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Foot problems end Kelley Dunn's love affair with high heels

Posted at 7:32 PM, Apr 29, 2019
and last updated 2019-04-29 19:36:01-04

JUPITER, Fla. — Posh Beckham gave them up. Zoe Deschanel doesn’t wear them anymore.

Recently, I joined the growing line of women who must hang up their high heels at least, for a while.

After wearing high heels for nearly forty years, my foot pain became unbearable and led me to podiatrist Dr. Virginio Vena in Jupiter.

After an MRI, my diagnosis was confirmed. I have a torn planters plate, small tears in ligaments around my third tow, bursitis and a Morton's neuroma. The prescription was almost more painful than my foot agony: no high heels for at least two months and in place of my perfect pairs, a not so “beautiful’ boot.

Dr. Vena says the boot helps by forcing me to put more weight on good joints, less on bad joints.

He says a woman's choice of footwear will make all the difference in the amount of pain she suffers.

“The wider the heel, the more stability. The narrower the heel, less stability which means more lateral ankle sprains and possible ankle fractures, which I've surgically had to repair."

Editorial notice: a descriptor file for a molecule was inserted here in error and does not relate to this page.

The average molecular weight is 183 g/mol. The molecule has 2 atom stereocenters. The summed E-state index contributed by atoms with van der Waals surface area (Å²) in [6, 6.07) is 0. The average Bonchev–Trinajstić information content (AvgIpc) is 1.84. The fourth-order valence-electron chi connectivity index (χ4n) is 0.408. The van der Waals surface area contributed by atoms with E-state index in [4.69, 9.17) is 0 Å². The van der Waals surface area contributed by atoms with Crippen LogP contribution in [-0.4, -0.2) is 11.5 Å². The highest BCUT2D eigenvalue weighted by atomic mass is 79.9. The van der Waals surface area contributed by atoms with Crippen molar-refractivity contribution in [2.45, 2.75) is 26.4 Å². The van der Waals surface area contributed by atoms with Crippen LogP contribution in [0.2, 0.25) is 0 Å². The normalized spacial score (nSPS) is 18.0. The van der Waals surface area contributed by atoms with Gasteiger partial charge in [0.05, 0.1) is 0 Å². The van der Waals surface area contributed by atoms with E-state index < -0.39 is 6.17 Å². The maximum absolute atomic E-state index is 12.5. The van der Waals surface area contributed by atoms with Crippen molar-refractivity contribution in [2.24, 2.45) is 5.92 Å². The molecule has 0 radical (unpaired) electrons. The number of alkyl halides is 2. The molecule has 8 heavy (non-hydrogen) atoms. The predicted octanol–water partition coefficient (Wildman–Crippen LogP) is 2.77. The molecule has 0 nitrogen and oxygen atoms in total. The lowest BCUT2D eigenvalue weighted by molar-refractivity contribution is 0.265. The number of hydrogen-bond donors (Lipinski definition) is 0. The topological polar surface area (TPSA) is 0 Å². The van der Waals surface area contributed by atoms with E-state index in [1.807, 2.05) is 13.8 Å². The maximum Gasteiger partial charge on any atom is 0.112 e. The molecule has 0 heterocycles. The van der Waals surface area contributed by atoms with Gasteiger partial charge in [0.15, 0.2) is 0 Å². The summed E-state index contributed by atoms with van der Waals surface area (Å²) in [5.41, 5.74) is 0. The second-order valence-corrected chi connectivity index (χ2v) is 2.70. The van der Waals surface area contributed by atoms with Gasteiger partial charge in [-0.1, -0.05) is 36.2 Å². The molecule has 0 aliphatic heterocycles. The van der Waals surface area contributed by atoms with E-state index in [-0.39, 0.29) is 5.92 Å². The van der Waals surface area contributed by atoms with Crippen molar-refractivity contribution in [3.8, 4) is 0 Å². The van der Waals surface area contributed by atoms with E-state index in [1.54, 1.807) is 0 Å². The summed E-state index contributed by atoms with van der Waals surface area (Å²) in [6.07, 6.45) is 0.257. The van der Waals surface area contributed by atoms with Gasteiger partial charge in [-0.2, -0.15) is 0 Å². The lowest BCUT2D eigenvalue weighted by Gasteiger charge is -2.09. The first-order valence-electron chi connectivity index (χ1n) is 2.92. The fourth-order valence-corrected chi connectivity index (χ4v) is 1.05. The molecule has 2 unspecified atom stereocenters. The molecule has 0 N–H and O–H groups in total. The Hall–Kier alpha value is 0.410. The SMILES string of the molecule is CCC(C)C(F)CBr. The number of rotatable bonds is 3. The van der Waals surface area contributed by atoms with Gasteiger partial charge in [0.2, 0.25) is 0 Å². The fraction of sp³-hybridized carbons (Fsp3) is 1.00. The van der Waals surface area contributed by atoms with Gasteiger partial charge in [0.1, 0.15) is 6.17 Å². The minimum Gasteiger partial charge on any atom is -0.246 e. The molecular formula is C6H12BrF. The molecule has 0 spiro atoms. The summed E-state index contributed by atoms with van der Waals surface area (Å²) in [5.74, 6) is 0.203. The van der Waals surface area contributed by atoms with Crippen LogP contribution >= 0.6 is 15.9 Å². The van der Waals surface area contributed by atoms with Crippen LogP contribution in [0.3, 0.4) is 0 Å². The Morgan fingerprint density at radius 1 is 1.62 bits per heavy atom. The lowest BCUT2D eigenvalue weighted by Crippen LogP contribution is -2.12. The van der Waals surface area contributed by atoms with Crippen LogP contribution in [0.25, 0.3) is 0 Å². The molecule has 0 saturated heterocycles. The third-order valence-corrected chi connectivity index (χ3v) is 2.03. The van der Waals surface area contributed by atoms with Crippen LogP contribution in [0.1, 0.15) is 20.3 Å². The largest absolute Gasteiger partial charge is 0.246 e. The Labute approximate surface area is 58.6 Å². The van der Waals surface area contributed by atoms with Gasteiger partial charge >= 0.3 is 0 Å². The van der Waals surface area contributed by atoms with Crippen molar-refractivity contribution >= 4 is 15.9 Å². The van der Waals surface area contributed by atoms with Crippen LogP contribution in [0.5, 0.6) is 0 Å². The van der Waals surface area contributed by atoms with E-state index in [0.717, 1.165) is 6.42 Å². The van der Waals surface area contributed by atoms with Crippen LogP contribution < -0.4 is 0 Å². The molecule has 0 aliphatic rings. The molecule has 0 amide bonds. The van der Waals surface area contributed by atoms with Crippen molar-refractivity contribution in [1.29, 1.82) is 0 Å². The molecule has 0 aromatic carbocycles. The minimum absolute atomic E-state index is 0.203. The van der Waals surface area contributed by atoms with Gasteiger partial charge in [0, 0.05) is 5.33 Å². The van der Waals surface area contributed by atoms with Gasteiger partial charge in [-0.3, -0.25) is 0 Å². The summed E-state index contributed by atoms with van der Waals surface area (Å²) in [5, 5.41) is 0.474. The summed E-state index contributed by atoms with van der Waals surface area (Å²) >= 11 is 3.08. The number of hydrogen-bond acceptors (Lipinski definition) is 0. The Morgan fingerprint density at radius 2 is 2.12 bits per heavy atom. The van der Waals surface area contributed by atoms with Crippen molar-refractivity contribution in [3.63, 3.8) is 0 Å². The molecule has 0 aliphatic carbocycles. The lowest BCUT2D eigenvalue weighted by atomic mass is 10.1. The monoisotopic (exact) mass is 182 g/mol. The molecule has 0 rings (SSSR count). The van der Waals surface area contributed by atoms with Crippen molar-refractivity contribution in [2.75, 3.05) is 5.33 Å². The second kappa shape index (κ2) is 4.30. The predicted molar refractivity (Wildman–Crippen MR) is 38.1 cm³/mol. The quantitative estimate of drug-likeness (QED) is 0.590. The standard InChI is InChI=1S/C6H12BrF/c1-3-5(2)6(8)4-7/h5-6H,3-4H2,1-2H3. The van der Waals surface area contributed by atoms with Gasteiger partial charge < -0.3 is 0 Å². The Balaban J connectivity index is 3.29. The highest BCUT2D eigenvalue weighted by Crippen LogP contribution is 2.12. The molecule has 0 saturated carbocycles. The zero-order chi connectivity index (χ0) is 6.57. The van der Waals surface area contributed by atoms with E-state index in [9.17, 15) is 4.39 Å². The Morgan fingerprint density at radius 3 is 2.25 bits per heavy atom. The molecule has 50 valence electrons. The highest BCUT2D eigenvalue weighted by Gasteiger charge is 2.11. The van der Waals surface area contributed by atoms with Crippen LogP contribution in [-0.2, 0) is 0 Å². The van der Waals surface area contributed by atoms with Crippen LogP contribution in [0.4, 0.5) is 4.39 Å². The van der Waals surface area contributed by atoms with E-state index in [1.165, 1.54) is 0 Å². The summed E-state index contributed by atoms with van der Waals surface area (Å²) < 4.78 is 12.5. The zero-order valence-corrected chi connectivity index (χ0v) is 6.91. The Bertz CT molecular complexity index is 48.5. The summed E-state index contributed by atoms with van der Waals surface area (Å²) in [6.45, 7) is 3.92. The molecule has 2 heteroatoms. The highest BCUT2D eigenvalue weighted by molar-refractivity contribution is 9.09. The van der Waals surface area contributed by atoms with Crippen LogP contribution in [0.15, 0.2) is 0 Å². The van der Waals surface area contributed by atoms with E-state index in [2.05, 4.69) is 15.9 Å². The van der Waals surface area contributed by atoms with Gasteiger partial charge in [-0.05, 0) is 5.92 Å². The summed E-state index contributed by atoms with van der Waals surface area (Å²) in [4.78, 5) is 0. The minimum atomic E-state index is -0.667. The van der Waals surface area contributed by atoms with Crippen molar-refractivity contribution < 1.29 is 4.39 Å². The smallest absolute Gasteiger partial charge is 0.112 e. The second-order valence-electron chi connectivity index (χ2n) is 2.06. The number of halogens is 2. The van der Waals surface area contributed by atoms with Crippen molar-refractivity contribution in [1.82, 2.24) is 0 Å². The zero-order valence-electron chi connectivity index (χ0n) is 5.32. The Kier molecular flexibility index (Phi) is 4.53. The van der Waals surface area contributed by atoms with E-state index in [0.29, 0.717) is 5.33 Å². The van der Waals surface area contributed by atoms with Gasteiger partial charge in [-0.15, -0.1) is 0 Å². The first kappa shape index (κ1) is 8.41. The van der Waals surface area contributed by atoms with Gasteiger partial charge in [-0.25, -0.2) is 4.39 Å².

RELATED: High-heel nightmare; the painful price of fashion

Doctor Vena says surgery is for those with the most serious side effects of stilettos, but even lower heels can cause issues like bunions, toe deformities, even hip, and knee pain.

“I like to describe them as a high end, exotic sports car. They look good but by the end of the day, when it is all said and done, you pay the price."

Speaking of paying the price, after two months in this boot, and some positive healing, I wanted to know just how much longer before I could have my high heels back.

Here is what the doctor told me. “It depends on how well it heals will dictate where or not you go back into high heel shoes, ever."

Custom orthotics are the next step in my footwear saga. I will wear them in sneakers and possibly attempt high heels for short periods of time in the future.

Dr. Vena also suggests adding cushion.. like silicone pads, that go under the ball of your food and absorb the shock.

For more information contact Dr. Virginio Vena atJupiter Foot and Ankle

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